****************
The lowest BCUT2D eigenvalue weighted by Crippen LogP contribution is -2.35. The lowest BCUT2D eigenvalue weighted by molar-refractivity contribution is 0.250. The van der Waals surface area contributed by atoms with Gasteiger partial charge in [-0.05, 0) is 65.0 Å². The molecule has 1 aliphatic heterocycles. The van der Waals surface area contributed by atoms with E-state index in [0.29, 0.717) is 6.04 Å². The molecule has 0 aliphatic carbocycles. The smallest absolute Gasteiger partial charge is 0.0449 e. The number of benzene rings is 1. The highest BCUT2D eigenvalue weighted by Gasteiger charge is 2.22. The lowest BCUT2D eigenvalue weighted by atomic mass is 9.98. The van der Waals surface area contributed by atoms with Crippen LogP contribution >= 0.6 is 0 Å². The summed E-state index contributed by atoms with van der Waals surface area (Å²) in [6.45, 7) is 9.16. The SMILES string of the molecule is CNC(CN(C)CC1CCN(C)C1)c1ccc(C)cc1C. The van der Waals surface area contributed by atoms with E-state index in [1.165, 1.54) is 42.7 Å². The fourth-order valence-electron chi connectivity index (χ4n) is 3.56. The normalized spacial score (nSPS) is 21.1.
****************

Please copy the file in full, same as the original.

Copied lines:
The lowest BCUT2D eigenvalue weighted by Crippen LogP contribution is -2.35. The lowest BCUT2D eigenvalue weighted by molar-refractivity contribution is 0.250. The van der Waals surface area contributed by atoms with Gasteiger partial charge in [-0.05, 0) is 65.0 Å². The molecule has 1 aliphatic heterocycles. The van der Waals surface area contributed by atoms with E-state index in [0.29, 0.717) is 6.04 Å². The molecule has 0 aliphatic carbocycles. The smallest absolute Gasteiger partial charge is 0.0449 e. The number of benzene rings is 1. The highest BCUT2D eigenvalue weighted by Gasteiger charge is 2.22. The lowest BCUT2D eigenvalue weighted by atomic mass is 9.98. The van der Waals surface area contributed by atoms with Crippen LogP contribution >= 0.6 is 0 Å². The summed E-state index contributed by atoms with van der Waals surface area (Å²) in [6.45, 7) is 9.16. The SMILES string of the molecule is CNC(CN(C)CC1CCN(C)C1)c1ccc(C)cc1C. The van der Waals surface area contributed by atoms with E-state index in [1.165, 1.54) is 42.7 Å². The fourth-order valence-electron chi connectivity index (χ4n) is 3.56. The normalized spacial score (nSPS) is 21.1.